In an important ruling that is likely to benefit thousands of litigants, the Supreme Court has held if a complainant approaches the court to prosecute someone well within the time prescribed in the law, he cannot be penalised for the delay on the part of the court.
While setting-aside the order of Orissa High Court, the SC bench held that for the purpose of computing the period of limitation in a criminal case, the date of filing the complaint must be considered relevant.
The date when a magistrate takes cognizance of that complaint shall not hold good as such a process is “unconstitutional” and “ultra vires” of the Constitution.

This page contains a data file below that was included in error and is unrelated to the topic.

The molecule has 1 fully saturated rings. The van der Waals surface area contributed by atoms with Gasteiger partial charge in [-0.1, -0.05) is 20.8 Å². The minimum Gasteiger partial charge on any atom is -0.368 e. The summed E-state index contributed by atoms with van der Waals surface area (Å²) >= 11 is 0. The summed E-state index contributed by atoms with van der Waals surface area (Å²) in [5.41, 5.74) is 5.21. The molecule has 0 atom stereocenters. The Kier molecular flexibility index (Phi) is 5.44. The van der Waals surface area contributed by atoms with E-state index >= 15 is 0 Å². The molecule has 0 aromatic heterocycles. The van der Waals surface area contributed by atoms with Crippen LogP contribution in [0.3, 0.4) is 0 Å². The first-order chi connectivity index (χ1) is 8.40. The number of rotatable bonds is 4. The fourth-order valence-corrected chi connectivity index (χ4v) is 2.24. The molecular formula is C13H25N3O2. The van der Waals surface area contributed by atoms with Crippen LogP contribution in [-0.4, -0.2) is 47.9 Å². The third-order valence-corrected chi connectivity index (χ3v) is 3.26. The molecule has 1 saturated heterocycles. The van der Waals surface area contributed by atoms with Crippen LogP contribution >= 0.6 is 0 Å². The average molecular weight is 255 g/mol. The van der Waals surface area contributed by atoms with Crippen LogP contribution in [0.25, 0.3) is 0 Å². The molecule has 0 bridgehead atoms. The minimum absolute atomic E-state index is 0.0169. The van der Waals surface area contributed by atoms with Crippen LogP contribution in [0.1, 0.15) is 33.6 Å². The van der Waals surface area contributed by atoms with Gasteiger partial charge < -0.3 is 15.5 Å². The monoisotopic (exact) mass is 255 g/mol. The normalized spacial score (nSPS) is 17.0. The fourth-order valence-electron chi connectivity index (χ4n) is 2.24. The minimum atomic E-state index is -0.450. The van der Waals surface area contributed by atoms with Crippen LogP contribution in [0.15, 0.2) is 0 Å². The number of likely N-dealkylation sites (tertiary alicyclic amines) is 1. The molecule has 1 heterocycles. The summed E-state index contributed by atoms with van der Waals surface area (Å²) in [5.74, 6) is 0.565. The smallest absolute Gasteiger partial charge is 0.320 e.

The bench overruled all the decision in which it has been held that the crucial date for computing the period of limitation is the date when a magistrate takes cognizance of the complaint and not the date
when the complaint is actually filed.
“One of the first and highest duties of all courts it to take care that an act of Court does not harm its suitors. Because of several reasons, it may not be possible for the court or a magistrate to issue process or take cognizance. But a complainant cannot be penalised for such delay on the part of the court nor can be non-suited because of failure or omission by the magistrate,” held the bench.